Sunderland man caught with pepper spay disguised as lipstick container

A driver who was caught with an illegal weapon disguised as a lipstick container in his car has been put behind bars.

Thursday, 23rd September 2021, 4:17 pm
The case was heard at Newcastle Crown Court.

Police seized a pepper stray, that looked like a cosmetic, when Cameron Healer was pulled over in Murton, County Durham, in the early hours April 1 last year.

Newcastle Crown Court heard the weapon had been left in the vehicle by a passenger, who Healer had given a lift to around half an hour earlier.

He said he had not realised the illegal object had been left behind until the passenger had got out.

Sign up to our daily newsletter

The i newsletter cut through the noise

Healer, 21, of Broadsheath Terrace, Sunderland, admitted possessing a disguised weapon and faced a five year minimum prison sentence.

Judge Edward Bindloss said Healer's case was "exceptional" enough to avoid the minimum term but sentenced him to two years behind bars.

The judge told him: "In the car was a lipstick container, in the lipstick container was pepper spray and because of the nature of the spray and the fact it was disguised as a lipstick container, that is a prohibited weapon."

Judge Bindloss added: "You advised the officer this had been left in your car by a passenger, who had been in the vehicle about 30 minutes earlier and you had given a lift to.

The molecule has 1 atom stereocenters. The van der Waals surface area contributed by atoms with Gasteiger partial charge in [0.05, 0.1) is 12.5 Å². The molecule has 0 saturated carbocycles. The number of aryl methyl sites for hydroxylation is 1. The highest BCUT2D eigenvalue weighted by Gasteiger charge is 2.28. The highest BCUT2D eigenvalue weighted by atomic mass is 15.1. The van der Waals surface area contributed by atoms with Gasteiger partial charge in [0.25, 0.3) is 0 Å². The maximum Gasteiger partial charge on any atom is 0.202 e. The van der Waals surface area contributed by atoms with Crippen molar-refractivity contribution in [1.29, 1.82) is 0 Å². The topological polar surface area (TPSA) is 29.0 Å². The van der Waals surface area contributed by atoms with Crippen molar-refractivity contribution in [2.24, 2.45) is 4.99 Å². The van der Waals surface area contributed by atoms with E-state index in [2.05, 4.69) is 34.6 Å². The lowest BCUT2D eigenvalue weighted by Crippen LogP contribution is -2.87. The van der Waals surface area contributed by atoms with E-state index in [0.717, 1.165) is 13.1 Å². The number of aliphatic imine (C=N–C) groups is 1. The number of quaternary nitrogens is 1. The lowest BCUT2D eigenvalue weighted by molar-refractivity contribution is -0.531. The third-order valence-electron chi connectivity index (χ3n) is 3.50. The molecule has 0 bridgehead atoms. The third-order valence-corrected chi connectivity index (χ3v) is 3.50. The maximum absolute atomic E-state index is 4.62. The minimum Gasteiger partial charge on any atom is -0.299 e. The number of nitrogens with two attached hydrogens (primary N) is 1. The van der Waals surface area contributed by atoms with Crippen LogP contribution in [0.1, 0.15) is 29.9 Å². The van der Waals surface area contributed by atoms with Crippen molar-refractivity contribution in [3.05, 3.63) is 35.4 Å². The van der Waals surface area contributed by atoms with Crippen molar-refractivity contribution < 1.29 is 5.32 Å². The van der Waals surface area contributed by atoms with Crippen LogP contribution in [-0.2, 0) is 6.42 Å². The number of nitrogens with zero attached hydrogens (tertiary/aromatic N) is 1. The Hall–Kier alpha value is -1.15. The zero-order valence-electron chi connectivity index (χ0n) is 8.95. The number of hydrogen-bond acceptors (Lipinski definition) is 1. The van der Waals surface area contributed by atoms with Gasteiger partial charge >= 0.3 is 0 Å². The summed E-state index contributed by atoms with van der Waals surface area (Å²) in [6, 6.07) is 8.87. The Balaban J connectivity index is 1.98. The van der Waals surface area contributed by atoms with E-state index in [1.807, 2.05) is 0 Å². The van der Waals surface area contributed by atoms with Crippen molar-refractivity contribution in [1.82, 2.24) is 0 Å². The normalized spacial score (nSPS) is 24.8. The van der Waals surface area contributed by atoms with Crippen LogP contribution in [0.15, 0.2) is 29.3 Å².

"He had shown you the item but you had not realised he had left it in the car until he got out.

"The prosecution don't challenge that basis, therefore I must sentence you upon it."

The court heard Healer, who has previous convictions for driving offences but none for violence or weapons, has a job, a stable relationship and a baby.

Judge Bindloss said he accepted Healer "had not intention" to use the weapon and that the background of the case made it "exceptional" enough to avoid thefive-year term.

But the judge added: "Offences of this kind require deterrent sentences.

"In my judgement it is so serious only an immediate custodial sentence can be justified."

Vic Laffey, defending, said Healer's pre-sentence report from the probation service described him in "glowing terms" and he has "turned his life around" since the offence, which was 18 months ago.

Mr Laffey told the court: "He has managed to find himself full time work with a very significant local company and has put the hours in.

"He has stable accommodation, is in a stable relationship and has a baby."

Mr Laffey said Healer's partner, who is on maternity leave, may lose their home if he can no longer bring in a wage.